The United Nations High Commission for Refugees (UNHCR) has confirmed what this country has long known: Pakistan has hosted the largest refugee population in the world. Today this translates into 1.45 million. Most of whom are from neighbouring Afghanistan. Similarly, the voluntary repatriation of this group is also the largest.
Pakistan has been home to refugees for more than three decades. Yet the fact that so many generations later, they still maintain this official status speaks volumes about the state’s view of hospitality. As do the camps that many have been born and grown up in. If Europe can be legitimately criticised over its inhumane ‘jungle’ refugee camps — then, so too, can Pakistan. And while the UNHCR talks of voluntary repatriation, it was only in February of this year that the federal government spoke of not forcibly expelling refugees from within its borders.
To be sure, hosting such large numbers of refuges is not without challenges. Particularly given the unrest across the western front. The refugee question ought to have been at the forefront of the Washington’s mind; at least at some point over the last seventeen years of warfare in Afghanistan. Sadly, this has not been the case. Yet when it comes to armed conflict the lives of the most vulnerable civilians must be of paramount consideration. Thus the entire international community has failed Afghan refugees. From 1979 and again from 2001.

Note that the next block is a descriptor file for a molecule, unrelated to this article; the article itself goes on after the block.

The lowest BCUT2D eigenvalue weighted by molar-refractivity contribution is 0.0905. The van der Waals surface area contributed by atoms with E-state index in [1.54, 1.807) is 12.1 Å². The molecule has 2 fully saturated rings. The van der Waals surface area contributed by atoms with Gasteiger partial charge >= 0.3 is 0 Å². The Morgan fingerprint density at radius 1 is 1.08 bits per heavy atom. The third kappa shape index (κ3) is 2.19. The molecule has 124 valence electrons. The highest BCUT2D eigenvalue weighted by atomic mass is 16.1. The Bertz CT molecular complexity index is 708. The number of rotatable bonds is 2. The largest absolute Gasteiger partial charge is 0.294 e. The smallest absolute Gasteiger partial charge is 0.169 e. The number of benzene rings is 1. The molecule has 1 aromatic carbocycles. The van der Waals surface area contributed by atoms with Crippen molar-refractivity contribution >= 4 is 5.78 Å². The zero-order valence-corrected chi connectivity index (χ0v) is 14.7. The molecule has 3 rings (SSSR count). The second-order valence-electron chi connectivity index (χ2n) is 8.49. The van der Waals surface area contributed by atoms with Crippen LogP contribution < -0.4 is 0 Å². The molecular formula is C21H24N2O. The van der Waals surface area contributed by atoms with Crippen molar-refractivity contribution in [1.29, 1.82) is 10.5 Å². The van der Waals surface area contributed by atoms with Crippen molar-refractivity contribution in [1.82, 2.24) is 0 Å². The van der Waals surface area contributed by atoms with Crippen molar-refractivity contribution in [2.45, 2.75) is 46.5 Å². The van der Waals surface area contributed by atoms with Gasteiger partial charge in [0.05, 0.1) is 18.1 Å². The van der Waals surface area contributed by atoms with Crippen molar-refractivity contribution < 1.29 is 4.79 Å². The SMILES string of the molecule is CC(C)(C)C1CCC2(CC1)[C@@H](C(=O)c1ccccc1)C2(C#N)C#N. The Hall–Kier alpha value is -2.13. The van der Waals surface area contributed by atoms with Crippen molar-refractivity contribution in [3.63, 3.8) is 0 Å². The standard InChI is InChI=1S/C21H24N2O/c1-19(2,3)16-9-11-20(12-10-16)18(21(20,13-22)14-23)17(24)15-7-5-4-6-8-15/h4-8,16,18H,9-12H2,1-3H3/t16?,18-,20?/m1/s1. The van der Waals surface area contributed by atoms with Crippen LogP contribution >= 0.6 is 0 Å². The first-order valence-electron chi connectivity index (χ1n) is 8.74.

Yet where Pakistan could do better is at the micro-level. For the discrimination against this group did not end with the registration process. Indeed, many Afghans living here in this country talk about the brutal prejudice of the state. From the police upturning fruit and vegetable carts when no bribe is forthcoming. To teachers refusing to admit the children of refugees into their classes. And while it may be argued that such examples represent isolated incidents — the state’s treatment of its own ethnic minorities suggest otherwise.
After all, a nation that sought to restrict the freedom of movement of Internally Displaced Persons (IDPs) from FATA as well as Afghan refugees on the basis of security concerns seemingly knows a thing or two about unjust discrimination. Indeed, who can forget additional calls towards this end; all in the name of preventing the spread of polio? Or this Punjab government’s effort to implement racial profiling of Pashtuns; once again with a view to restrict freedom of movement.
Thus the time has come for Pakistan to understand once and for all that providing cold shelter is not enough; not when dignity is not part of the deal. This especially holds true when the state treats its own people like refugees in their own land. So, while the country should welcome recognition by the UNHCR — it must look forward to improving its track record. For all concerned.